Dominion Energy Inc. said the Virginia cities of Chesapeake, Norfolk and Virginia Beach were hardest hit by the storm within its service area, and crews worked through Wednesday night to restore power. By 10:30 a.m. Thursday, Dominion said nearly half of its customers that lost power had it back on.

By noon Thursday, Dominion was reporting that it had 511 projects on its plate to restore power to 32,607 customers. Most of the projects were along Virginia’s coast and in the Hampton Roads region, extending south to North Carolina's Outer Banks.

Across Chesapeake Bay on the Delmarva Peninsula, Exelon Corp.'s Delmarva Power reported 1,725 customers without power in New Castle County, DE, which is home to the state's largest city, Wilmington. Another 78 customers were without power in Sussex County, DE, and there were scant outages reported across Maryland's Dorchester, Wicomico and Worcester counties.

Further north, in southern New Jersey, Atlantic City Electric, another Exelon utility, reported 770 customers without power in Atlantic County at around 12:30 p.m. Thursday. Small clusters of customers were also without power in neighboring Camden, Cape May, Cumberland, Gloucester and Ocean counties.

New Jersey's largest utility, the Public Service Electric and Gas Co. (PSE&G), reported 24 outage incidents across its service area. Middlesex County was the most affected by the storm, with 173 customers without power shortly after 12:30 p.m., while 88 customers in Passaic County were also in the dark. Less than five PSE&G customers were without power in Burlington County.

Preparing For Worst

In neighboring Pennsylvania, the state Public Utility Commission (PUC) advised residents to, among other things, be prepared and to keep windows and doors closed as much as possible. The agency also warned residents against running generators inside homes or garages, and to check on elderly neighbors and those with special needs who may need additional assistance during the storm.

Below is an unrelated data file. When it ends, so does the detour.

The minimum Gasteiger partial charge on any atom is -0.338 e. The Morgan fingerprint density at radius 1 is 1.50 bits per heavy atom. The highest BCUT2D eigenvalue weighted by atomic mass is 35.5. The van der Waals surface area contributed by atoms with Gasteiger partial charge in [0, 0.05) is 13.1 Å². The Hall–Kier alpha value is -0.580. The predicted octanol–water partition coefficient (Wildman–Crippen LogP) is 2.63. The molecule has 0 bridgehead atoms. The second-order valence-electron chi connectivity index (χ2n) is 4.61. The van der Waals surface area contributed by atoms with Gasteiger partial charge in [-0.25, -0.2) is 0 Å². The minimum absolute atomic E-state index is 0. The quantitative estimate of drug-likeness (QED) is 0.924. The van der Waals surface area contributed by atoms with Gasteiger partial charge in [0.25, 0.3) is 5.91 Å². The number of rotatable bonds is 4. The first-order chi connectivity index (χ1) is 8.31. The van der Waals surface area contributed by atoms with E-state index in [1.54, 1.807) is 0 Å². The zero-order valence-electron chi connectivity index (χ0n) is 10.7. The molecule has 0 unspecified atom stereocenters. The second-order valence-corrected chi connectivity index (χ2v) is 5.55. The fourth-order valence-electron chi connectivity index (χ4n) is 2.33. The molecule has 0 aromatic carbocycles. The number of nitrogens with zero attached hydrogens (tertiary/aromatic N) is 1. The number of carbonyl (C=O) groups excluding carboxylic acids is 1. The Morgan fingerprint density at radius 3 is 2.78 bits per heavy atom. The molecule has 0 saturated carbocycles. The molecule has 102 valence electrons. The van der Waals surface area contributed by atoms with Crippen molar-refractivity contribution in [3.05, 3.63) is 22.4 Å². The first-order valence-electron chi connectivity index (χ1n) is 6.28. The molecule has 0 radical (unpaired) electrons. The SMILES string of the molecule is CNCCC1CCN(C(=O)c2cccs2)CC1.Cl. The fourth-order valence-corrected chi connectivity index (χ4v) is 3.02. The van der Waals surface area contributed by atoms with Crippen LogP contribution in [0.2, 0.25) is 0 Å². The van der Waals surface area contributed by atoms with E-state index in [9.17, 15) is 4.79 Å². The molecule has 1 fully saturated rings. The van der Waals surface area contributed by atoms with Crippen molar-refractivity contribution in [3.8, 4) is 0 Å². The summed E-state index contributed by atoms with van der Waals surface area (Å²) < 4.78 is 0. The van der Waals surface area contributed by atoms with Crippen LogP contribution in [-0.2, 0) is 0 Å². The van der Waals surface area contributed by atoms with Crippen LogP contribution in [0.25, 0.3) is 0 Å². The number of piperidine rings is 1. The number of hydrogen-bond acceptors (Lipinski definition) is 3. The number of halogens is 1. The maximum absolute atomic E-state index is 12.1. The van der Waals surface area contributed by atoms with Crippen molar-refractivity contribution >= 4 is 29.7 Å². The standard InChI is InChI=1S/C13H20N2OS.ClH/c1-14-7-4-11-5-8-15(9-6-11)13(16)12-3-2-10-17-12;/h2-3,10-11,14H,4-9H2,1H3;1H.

"It is important to take a few minutes to address some ways to help keep yourself and your family safe and warm during this cold weather," said PUC Chairman Gladys Brown.

The storm caused school closings up and down the Atlantic seaboard. While such closures are typical fare for school districts in the north, they are much rarer in the Deep South.

"We thank our parents for their support," Vanessa Miller-Kaigler, deputy superintendent of the Savannah-Chatham County Public School System in Georgia, said in a YouTube video posted to the district's website on Wednesday. The district ultimately decided to keep schools closed on Thursday as well.

"When a decision is made to close school, it's not an easy decision," Miller-Kaigler said. "But certainly we take into consideration, first and foremost, the safety of our students and our staff and our citizens as well. We never want to close school, but unfortunately we can't control the weather."

The storm caused school closings up and down the Atlantic seaboard. While such closures are typical fare for school districts in the north, they are much rarer in the Deep South.

"We thank our parents for their support," said Vanessa Miller-Kaigler, deputy superintendent of Georgia’s Savannah-Chatham County Public School System. She posted her comments in a YouTube video posted to the district's website on Wednesday. The district ultimately decided to keep schools closed on Thursday as well.

"When a decision is made to close school, it's not an easy decision," Miller-Kaigler said. "But certainly we take into consideration, first and foremost, the safety of our students and our staff and our citizens as well. We never want to close school, but unfortunately we can't control the weather."

Dianne Kelly, superintendent for Revere Public Schools in Massachusetts, told NGI that the storm was one of the largest the region has seen in many years.

"Coupled with extremely cold temperatures, we felt it best for students and staff to stay home," Kelly said Thursday. "The safety of our students is paramount and the risks associated with standing on bus stops in subzero temperatures and attempting to traverse uncleared sidewalks made the decision to close clearly the right choice."

To make matters worse, flooding was compounding efforts to keep Revere's roads clear of snow. "We are experiencing flooding in several areas in the city with road closures," the Revere Police Department tweeted on Thursday. "Stay off the roads! Vehicles are getting stuck. Emergency crews are working diligently."